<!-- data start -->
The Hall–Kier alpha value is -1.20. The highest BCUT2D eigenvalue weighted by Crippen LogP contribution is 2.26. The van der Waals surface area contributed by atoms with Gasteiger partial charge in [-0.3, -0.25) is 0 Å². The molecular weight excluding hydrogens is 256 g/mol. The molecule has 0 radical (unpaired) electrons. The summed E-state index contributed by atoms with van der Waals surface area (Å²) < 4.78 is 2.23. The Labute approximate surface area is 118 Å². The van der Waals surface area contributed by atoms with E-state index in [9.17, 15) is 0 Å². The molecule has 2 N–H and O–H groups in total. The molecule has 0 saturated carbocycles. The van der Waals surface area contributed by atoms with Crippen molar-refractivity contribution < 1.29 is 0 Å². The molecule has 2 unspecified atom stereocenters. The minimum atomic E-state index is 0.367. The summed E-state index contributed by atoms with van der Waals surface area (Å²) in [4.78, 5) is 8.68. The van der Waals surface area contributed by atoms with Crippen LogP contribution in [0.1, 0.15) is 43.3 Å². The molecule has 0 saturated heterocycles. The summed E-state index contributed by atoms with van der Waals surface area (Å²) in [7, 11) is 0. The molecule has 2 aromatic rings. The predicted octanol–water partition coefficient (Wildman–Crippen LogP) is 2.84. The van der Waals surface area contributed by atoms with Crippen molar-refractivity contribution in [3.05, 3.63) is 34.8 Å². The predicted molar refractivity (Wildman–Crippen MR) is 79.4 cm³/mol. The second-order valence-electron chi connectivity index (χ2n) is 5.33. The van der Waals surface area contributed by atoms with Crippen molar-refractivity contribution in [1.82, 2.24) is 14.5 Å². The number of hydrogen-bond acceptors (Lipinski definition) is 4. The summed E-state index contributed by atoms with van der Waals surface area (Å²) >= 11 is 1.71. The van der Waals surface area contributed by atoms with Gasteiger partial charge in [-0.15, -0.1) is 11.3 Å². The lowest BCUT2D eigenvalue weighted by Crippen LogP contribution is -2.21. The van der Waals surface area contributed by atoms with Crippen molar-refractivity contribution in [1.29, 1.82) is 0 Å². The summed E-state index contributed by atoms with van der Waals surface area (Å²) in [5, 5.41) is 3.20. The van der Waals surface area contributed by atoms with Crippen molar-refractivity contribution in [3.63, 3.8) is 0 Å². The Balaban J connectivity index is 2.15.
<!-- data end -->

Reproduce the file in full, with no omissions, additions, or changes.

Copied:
The Hall–Kier alpha value is -1.20. The highest BCUT2D eigenvalue weighted by Crippen LogP contribution is 2.26. The van der Waals surface area contributed by atoms with Gasteiger partial charge in [-0.3, -0.25) is 0 Å². The molecular weight excluding hydrogens is 256 g/mol. The molecule has 0 radical (unpaired) electrons. The summed E-state index contributed by atoms with van der Waals surface area (Å²) < 4.78 is 2.23. The Labute approximate surface area is 118 Å². The van der Waals surface area contributed by atoms with E-state index in [9.17, 15) is 0 Å². The molecule has 2 N–H and O–H groups in total. The molecule has 0 saturated carbocycles. The van der Waals surface area contributed by atoms with Crippen molar-refractivity contribution < 1.29 is 0 Å². The molecule has 2 unspecified atom stereocenters. The minimum atomic E-state index is 0.367. The summed E-state index contributed by atoms with van der Waals surface area (Å²) in [4.78, 5) is 8.68. The van der Waals surface area contributed by atoms with Crippen LogP contribution in [0.1, 0.15) is 43.3 Å². The molecule has 0 saturated heterocycles. The summed E-state index contributed by atoms with van der Waals surface area (Å²) in [7, 11) is 0. The molecule has 2 aromatic rings. The predicted octanol–water partition coefficient (Wildman–Crippen LogP) is 2.84. The van der Waals surface area contributed by atoms with Crippen molar-refractivity contribution in [3.05, 3.63) is 34.8 Å². The predicted molar refractivity (Wildman–Crippen MR) is 79.4 cm³/mol. The second-order valence-electron chi connectivity index (χ2n) is 5.33. The van der Waals surface area contributed by atoms with Crippen molar-refractivity contribution in [1.82, 2.24) is 14.5 Å². The number of hydrogen-bond acceptors (Lipinski definition) is 4. The summed E-state index contributed by atoms with van der Waals surface area (Å²) >= 11 is 1.71. The van der Waals surface area contributed by atoms with Gasteiger partial charge in [-0.15, -0.1) is 11.3 Å². The lowest BCUT2D eigenvalue weighted by Crippen LogP contribution is -2.21. The van der Waals surface area contributed by atoms with Crippen molar-refractivity contribution in [1.29, 1.82) is 0 Å². The summed E-state index contributed by atoms with van der Waals surface area (Å²) in [5, 5.41) is 3.20. The van der Waals surface area contributed by atoms with Crippen molar-refractivity contribution in [3.63, 3.8) is 0 Å². The Balaban J connectivity index is 2.15.